Establishment historians were the first to write the “story” of India’s Independence. It was their self-
interest to credit Gandhi and the party in power. Though leftist historians did not relish established Congress myths, neither could they bring themselves to credit capitalist America. Hindutva historians want to explode myths that favour the Congress, but their Swadeshi predisposition makes it impossible for them to be honest about historical truths.
Every historian knows that the Second World War ended European colonialism. Not just in India, but practically every colony received independence after 1945, even if it had not been educated to govern itself. Historians also know that the moral might that forced imperial prime minister Winston Churchill’s hand was the Atlantic Charter, announced on 14 August 1941.
Elliott Roosevelt, son of and aide to American president Franklin Roosevelt, was an eyewitness to all but three of the eleven meetings Roosevelt had with Churchill during WW II. In his book, As He Saw It (1946) Elliott describes the climax of the conversation about colonialism between his father and Churchill in one of those meetings, Churchill had got up to walk about the room. Talking, gesticulating, at length he paused in front of Father, was silent for a moment, looking at him, and then brandished a stubby forefinger under Father’s nose.
‘Mr. President,’ he cried, ‘I believe you are trying to do away with the British Empire. Every idea you entertain about the structure of the postwar world demonstrates it. But in spite of that’ — and his forefinger waved — ‘in spite of that, we know that you constitute our only hope. And’ — his voice sank dramatically— ‘you know that we know it. You know that we know that without America, the Empire won’t stand.’
Churchill admitted, in that moment, that he knew the peace could only be won according to precepts which the United States of America would lay down. And in saying what he did, he was acknowledging that British colonial policy would be a dead duck, and British attempts to dominate world trade would be a dead duck, and British ambitions to play off the U.S.S.R. against the U.S.A. would be a dead duck.
The 8-point Atlantic Charter ensured that after the war, the victors created the United Nations, not a “United Empires”. The third of the eight points was about the resolve of the USA and UK to respect every colony’s right to self-determination. Even after agreeing to the charter, Churchill wanted to give that right only to people colonized by Germany, not to the British colonies. Yet, given Roosevelt’s resolve, the charter had already created ripples that became the tsunami that swept aside the reservations of British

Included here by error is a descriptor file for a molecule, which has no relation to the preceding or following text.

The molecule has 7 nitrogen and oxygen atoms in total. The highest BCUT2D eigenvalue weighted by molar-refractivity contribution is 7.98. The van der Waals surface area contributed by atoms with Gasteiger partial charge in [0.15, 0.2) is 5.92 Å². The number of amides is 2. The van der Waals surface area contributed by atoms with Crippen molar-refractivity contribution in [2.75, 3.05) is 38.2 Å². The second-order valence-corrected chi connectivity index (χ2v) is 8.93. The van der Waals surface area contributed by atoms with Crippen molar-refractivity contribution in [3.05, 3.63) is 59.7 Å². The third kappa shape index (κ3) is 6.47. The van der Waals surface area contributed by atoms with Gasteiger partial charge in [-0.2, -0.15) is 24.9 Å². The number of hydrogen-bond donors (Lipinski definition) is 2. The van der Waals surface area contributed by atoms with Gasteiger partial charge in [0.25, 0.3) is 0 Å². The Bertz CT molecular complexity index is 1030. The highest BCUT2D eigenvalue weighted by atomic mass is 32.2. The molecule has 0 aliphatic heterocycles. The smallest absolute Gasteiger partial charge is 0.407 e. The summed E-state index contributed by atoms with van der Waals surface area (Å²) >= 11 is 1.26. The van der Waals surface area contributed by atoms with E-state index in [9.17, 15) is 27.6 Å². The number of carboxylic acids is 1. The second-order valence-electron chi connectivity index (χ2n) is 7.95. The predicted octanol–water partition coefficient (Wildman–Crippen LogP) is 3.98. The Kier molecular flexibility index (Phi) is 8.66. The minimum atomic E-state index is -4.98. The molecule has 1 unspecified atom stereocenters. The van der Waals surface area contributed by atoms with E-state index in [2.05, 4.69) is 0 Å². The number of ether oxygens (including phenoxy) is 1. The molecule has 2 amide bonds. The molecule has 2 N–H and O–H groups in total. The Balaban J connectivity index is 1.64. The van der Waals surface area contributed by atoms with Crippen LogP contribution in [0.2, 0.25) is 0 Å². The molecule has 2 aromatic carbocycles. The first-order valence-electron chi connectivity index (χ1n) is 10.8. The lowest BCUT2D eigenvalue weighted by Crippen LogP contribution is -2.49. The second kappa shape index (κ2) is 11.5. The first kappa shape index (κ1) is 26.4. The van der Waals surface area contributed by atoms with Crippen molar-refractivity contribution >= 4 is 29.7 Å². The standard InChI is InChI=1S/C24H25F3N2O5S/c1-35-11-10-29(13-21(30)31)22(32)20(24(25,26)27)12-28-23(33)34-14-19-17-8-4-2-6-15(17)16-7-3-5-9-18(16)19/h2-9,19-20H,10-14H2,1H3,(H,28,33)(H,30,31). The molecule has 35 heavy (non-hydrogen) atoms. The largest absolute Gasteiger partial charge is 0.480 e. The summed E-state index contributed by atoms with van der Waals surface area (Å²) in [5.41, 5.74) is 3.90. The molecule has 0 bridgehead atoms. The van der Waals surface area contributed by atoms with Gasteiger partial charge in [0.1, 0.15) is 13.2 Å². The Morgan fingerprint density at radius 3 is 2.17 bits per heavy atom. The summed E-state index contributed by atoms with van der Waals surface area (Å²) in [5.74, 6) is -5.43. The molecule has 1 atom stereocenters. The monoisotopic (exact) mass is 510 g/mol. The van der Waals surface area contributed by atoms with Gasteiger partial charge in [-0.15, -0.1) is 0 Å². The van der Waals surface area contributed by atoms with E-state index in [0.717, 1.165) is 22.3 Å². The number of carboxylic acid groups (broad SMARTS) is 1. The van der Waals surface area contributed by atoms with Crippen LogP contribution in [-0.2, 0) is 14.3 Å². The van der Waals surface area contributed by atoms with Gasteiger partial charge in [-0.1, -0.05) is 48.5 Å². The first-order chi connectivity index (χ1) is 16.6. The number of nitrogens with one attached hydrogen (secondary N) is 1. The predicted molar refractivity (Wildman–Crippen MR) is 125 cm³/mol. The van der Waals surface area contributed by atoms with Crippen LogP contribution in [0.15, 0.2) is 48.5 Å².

colonialists such as Churchill.
Why Roosevelt opposed colonialism
• Why was Roosevelt opposed to colonialism?
• Why did he succeed in mounting a moral pressure on Britain?
• Are empires and colonialism morally evil?
• Are “nations” spiritual entities with a divine right to “self-determination” (independence) and the responsibility to use it morally?
The American opinion on these issues was formulated in fierce theological debates that resulted in the peace of 1555 (between Lutherans and Roman Catholics) and in 1648 in the Peace of Westphalia (between Calvinists, Lutherans and Catholics). It was the American theological understanding of national independence that enabled Roosevelt to dismantle the British Empire. This short article cannot digress into explaining how biblical theology helped liberate India. The historical point will become easy to grasp if I take the literary licence to imagine this rather simplistic (apocryphal) conversation between Roosevelt and Churchill.
In August 1941, when Churchill steps out of HMS Prince of Wales on to Roosevelt’s “fishing boat” USS Augusta, he is the head of history’s largest empire and the war leader of the free world. Roosevelt is simply the president of a nation on the margins of global geo-politics, hesitant to join the war. They have not met, even though the two have been talking about drawing America into the war since it began in 1939. Churchill is desperate because he fears that Germany could colonize Britain.
Roosevelt: So, Mr Prime Minister, you want us to join the war?
Churchill: Yes! Mr President.
Roosevelt: And, why should we expend our blood and money to fight a war that is not ours? Didn’t we shed enough American blood to save you in the previous war? Our economy is vulnerable. We are yet to emerge from the Great Depression.
Churchill: You should join the war because if the Nazis take over Europe and Japan begins to rule Asia, America will be defenceless between two superpowers.
Roosevelt: My people prefer isolation. They don’t want to be dragged into a war which is not ours.
Churchill: Isolation is an illusion. Two ruthless powers could soon be coveting your wealth. They will see you as a potential threat that has to be eliminated.
Roosevelt: Suppose we help you win this war; what happens then? Will you colonize Germany and Japan? Might Britain as the world’s sole superpower want its American colonies back within its empire?